"Higher cloud quality samples will remove the grain from the clouds, higher atmosphere samples will remove the grain from the atmosphere ... "  While I appreciate all the tips you and other users are giving about clouds/atmosphere and I am sure you are right, all the posted images are simply for the purpose determining how Terragen 2 handles the "ray trace everything" parameter as apposed to the rasterization/ray tracing composite render.  This in turn is to see whether Terragen 2 is suitable at all for the ray tracing contest I was thinking of entering.  So yes, if these images were final drafts I would find your comments on clouds/atmosphere very help.  They are however just viability tests for using only Terragen 2's ray tracer which should have no problem rendering clouds/atmosphere in the final yet to be created image.


One thing that is tricky to grasp about TG2 is that Atmospheric Samples will make the entire scene look better when handled with finesse.  It's the difference between a sweet render by Seth (for example) and one I might have done before I learned about using the Environment Lighting as an asset.
So this is Disney World.  Can we live here?


Isn't Global Illumination a form of Raytracing anyway?

Does your competition say you can't use GI? It seems like you maybe taking the rules and Terragen's termanology too literally!?


@calico  Thanks, I'll make sure to pay particular attention to the atmospheric samples on the final image.


March 09, 2010, 04:09:59 pm #11 Last Edit: March 10, 2010, 04:10:16 pm by 6y4cd93v
@Hetzen  "Isn't Global Illumination a form of Raytracing anyway?"  Yes and no, it really depends on the algorithm used and I don't know how Terragen 2 handles it.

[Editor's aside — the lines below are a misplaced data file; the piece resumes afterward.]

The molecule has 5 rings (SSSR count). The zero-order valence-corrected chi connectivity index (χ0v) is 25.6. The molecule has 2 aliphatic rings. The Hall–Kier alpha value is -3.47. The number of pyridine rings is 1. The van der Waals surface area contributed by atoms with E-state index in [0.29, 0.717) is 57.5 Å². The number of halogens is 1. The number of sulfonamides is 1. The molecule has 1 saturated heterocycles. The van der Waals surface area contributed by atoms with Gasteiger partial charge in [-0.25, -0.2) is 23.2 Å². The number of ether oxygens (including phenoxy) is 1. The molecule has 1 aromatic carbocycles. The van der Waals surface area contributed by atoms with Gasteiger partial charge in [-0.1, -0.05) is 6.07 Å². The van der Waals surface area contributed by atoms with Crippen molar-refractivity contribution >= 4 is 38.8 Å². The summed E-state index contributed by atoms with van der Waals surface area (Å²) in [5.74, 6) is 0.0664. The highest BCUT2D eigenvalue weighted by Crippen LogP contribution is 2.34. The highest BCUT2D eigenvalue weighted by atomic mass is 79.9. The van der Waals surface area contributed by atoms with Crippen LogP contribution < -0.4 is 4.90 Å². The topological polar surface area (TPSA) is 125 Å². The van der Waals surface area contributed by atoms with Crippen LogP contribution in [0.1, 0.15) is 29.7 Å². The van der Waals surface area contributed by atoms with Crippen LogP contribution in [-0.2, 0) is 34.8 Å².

"Does your competition say you can't use GI?"  No it does not say anything about it, however submissions have to be 100% ray traced and no post-processing beyond adjusting contrast, cropping and resizing.

"It seems like you maybe taking the rules and Terragen's termanology too literally!?"  Your probable right but I would hate to have the nicest image submitted only to be disqualified.

The key thing is the image has to be completely ray traced with no rasterizer rendering at all.  I would be open to anyway of doing this Terragen 2 has to offer, however as I am new to it I am not that familiar with my options.



To achieve equivalent terrain quality when Raytrace All is activated, you'll need to set the detail setting to 4 times what you would use with the normal renderer. So if you would render at 0.5 without Raytrace All, you'd need to use Detail 2 for equivalent terrain detail. For 0.75 (a pretty high quality really), you'd use detail 3. Of course this will result in much longer render times. If you're using GI this can be particularly problematic since GI Detail is *Relative* Detail. So if you're using e.g. Relative Detail of 2 or 3, set that back down to 1. Ideally you would avoid use of GI since it's hard to get it low enough to compensate for the huge detail increase (since fractional values are not possible). Also if you don't have vegetation or other objects, you can use really low AA values with normal atmosphere and cloud sample values (e.g. quality 1 for a cloud layer), and still achieve very low noise results with decent speed. The terrain rendering is really going to be your biggest issue, but if you're determined to enter the contest, this is the way you'll need to do it.

It really does take a while to get used to how differently the settings will behave when everything is raytraced. For some scenes it can be worth it, but for your purposes this is obviously not for efficiency or quality.

- Oshyan


@Oshyan  Thanks for the info it was very helpful.  While I tinkered with the ray trace everything settings quite a bit I was only able to achieve marginal success at the cost of a lot of time.


In case anyone else whats to use "Ray Trace Everything" for terrain scenes here is a summary of Oshyan's suggestions with my input added.

1) Increase the detail by a factor of 4.

Example: if the detail is 0.8 then change it to 3.2 (0.8*4=3.2).

This is VERY important.  Without doing this your terrain will look triangulated (read very ugly).

2) Set GI Relative Detail down to 1.

This cuts down render time while not reducing that quality much at all.

3) Use really low AA values.

This cuts down on render time. This setting will need some experimentation based on your scene.  I found AA values of 1 or 2 to low (while the terrain detail was great the coloring on the terrain looked "chunky").  Three seemed to be a good compromise between quality and render time.

Thanks again Oshyan